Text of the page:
(3) If in its final decision the department finds that jurisdiction’s economic feasibility study does not meet the standards in paragraphs (1), (3), and, if applicable, (2), of subdivision (b), the jurisdiction shall limit any requirement to provide rental units in a development affordable to households at 80 percent of the area median income to no more than 15 percent of the total number of units in a development until such time as the jurisdiction submits an economic feasibility study that supports the ordinance under review and the department issues a finding that the study meets the standards in paragraphs (1), (3), and, if applicable, (2), of subdivision (b).
(e) The department shall not request to review an economic feasibility study for an ordinance more than 10 years from the date of adoption or amendment of the ordinance, whichever is later.
(f) The department shall annually report any findings made pursuant to this section to the Legislature. The report required by this subdivision shall be submitted in compliance with Section 9795.
(g) The Legislature finds and declares that ensuring access to affordable housing is a matter of statewide concern and not a municipal affair, as that term is used in Section 5 of Article XI of the California Constitution. Therefore, this section shall apply to an ordinance proposed or adopted by any city, including a charter city.

SEC. 3.

 The Legislature finds and declares all of the following:
(a) Inclusionary housing ordinances have provided quality affordable housing to over 80,000 Californians, including the production of an estimated 30,000 units of affordable housing in the last decade alone.
(b) Since the 1970s, over 170 jurisdictions have enacted inclusionary housing ordinances to meet their affordable housing needs.
(c) While many of these local programs have been in place for decades, a 2009 appellate court decision has created uncertainty and confusion for local governments regarding the use of this tool to ensure the inclusion of affordable rental units in residential developments.
(d) It is the intent of the Legislature to reaffirm the authority of local jurisdictions to include within these inclusionary housing ordinances requirements related to the provision of rental units.
(e) The Legislature declares its intent in adding subdivision (g) to Section 65850 of the Government Code, pursuant to Section 1 of this act, to supersede the holding and dicta in the court decision of Palmer/Sixth Street Properties, L.P. v. City of Los Angeles (2009) 175 Cal.App.4th 1396 to the extent that the decision conflicts with a local jurisdiction’s authority to impose inclusionary housing ordinances pursuant to subdivision (g) of Section 65850 of the Government Code, as added pursuant to Section 1 of this act.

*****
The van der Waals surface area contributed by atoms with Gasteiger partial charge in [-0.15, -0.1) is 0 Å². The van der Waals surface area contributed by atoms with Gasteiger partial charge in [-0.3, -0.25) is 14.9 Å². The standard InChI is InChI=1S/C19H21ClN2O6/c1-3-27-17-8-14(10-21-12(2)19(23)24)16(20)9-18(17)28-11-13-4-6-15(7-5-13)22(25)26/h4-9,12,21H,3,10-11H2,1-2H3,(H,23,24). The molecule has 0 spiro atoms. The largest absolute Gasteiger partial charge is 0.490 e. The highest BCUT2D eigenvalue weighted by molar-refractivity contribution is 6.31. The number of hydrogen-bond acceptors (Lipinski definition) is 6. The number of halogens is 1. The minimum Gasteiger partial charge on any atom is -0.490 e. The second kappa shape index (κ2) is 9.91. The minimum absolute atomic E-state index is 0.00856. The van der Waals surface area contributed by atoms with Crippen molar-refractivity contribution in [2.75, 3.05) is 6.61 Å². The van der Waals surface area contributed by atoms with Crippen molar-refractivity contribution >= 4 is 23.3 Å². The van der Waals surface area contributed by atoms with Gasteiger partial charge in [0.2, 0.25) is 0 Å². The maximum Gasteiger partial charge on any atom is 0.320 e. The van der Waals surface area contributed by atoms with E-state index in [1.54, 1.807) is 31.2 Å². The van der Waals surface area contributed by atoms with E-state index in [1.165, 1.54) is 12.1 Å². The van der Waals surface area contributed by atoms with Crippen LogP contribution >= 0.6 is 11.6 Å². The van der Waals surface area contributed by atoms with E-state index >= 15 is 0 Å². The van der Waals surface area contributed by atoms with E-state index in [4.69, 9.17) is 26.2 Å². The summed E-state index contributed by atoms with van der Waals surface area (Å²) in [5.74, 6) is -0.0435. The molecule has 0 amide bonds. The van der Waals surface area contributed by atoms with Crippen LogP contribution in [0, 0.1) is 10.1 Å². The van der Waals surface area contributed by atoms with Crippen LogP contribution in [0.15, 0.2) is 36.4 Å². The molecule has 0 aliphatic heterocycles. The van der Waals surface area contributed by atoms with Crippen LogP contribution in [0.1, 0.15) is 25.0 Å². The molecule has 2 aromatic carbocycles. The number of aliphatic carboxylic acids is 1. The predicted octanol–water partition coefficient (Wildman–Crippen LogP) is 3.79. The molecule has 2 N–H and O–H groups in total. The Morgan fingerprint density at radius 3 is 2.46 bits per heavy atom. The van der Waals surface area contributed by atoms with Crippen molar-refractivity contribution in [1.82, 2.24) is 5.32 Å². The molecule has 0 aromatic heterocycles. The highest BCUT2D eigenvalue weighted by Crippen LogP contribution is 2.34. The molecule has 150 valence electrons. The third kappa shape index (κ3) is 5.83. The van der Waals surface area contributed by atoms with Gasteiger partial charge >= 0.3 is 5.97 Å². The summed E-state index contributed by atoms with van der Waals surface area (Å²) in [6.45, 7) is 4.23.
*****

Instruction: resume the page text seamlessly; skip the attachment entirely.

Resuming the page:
(f) In no case is it the intent of the Legislature in adding subdivision (g) to Section 65850 of the Government Code, pursuant to Section 1 of this act, to enlarge, diminish, or modify in any way the existing authority of local jurisdictions to establish, as a condition of development, inclusionary housing requirements, beyond reaffirming their applicability to rental units.
(g) This act does not modify or in any way change or affect the authority of local jurisdictions to require, as a condition of the development of residential units, that the development include a certain percentage of residential for-sale units affordable to, and occupied by, households with incomes that do not exceed the limits for moderate-income, lower income, very low income, or extremely low income households.
(h) It is the intent of the Legislature to reaffirm that existing law requires that the action of any legislative body of any city, county, or city and county to adopt a new inclusionary housing ordinance be taken openly and that their deliberations be conducted openly consistent with the requirements of the Ralph M. Brown Act (Chapter 9 (commencing with Section 54950) of Part 1 of Division 2 of Title 5 of the Government Code).
(i) Except as provided in subdivision (e), in no case is it the intent of the Legislature in adding subdivision (g) to Section 65850 of the Government Code, pursuant to Section 1 of this act, to enlarge, diminish, or modify in any way the existing rights of an owner of residential real property under Sections 1954.50 to 1954.535, inclusive, of the Civil Code and Sections 7060 to 7060.7, inclusive, of the Government Code.